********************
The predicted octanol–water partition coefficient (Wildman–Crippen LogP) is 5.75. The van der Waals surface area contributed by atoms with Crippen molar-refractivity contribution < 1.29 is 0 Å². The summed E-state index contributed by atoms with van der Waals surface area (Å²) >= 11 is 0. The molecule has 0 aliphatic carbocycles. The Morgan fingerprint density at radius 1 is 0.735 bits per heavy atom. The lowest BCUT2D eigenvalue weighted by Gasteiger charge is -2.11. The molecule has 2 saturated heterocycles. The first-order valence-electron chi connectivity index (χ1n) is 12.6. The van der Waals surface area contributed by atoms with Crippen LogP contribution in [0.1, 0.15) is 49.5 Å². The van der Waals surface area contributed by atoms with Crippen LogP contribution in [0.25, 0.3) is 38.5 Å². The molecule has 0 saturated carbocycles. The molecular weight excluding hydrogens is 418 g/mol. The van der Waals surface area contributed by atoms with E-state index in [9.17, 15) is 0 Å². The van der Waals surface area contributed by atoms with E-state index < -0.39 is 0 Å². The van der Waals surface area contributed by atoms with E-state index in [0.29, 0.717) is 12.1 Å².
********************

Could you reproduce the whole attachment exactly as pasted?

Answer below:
The predicted octanol–water partition coefficient (Wildman–Crippen LogP) is 5.75. The van der Waals surface area contributed by atoms with Crippen molar-refractivity contribution < 1.29 is 0 Å². The summed E-state index contributed by atoms with van der Waals surface area (Å²) >= 11 is 0. The molecule has 0 aliphatic carbocycles. The Morgan fingerprint density at radius 1 is 0.735 bits per heavy atom. The lowest BCUT2D eigenvalue weighted by Gasteiger charge is -2.11. The molecule has 2 saturated heterocycles. The first-order valence-electron chi connectivity index (χ1n) is 12.6. The van der Waals surface area contributed by atoms with Crippen LogP contribution in [0.1, 0.15) is 49.5 Å². The van der Waals surface area contributed by atoms with Crippen LogP contribution in [0.25, 0.3) is 38.5 Å². The molecule has 0 saturated carbocycles. The molecular weight excluding hydrogens is 418 g/mol. The van der Waals surface area contributed by atoms with E-state index in [9.17, 15) is 0 Å². The van der Waals surface area contributed by atoms with E-state index < -0.39 is 0 Å². The van der Waals surface area contributed by atoms with E-state index in [0.29, 0.717) is 12.1 Å².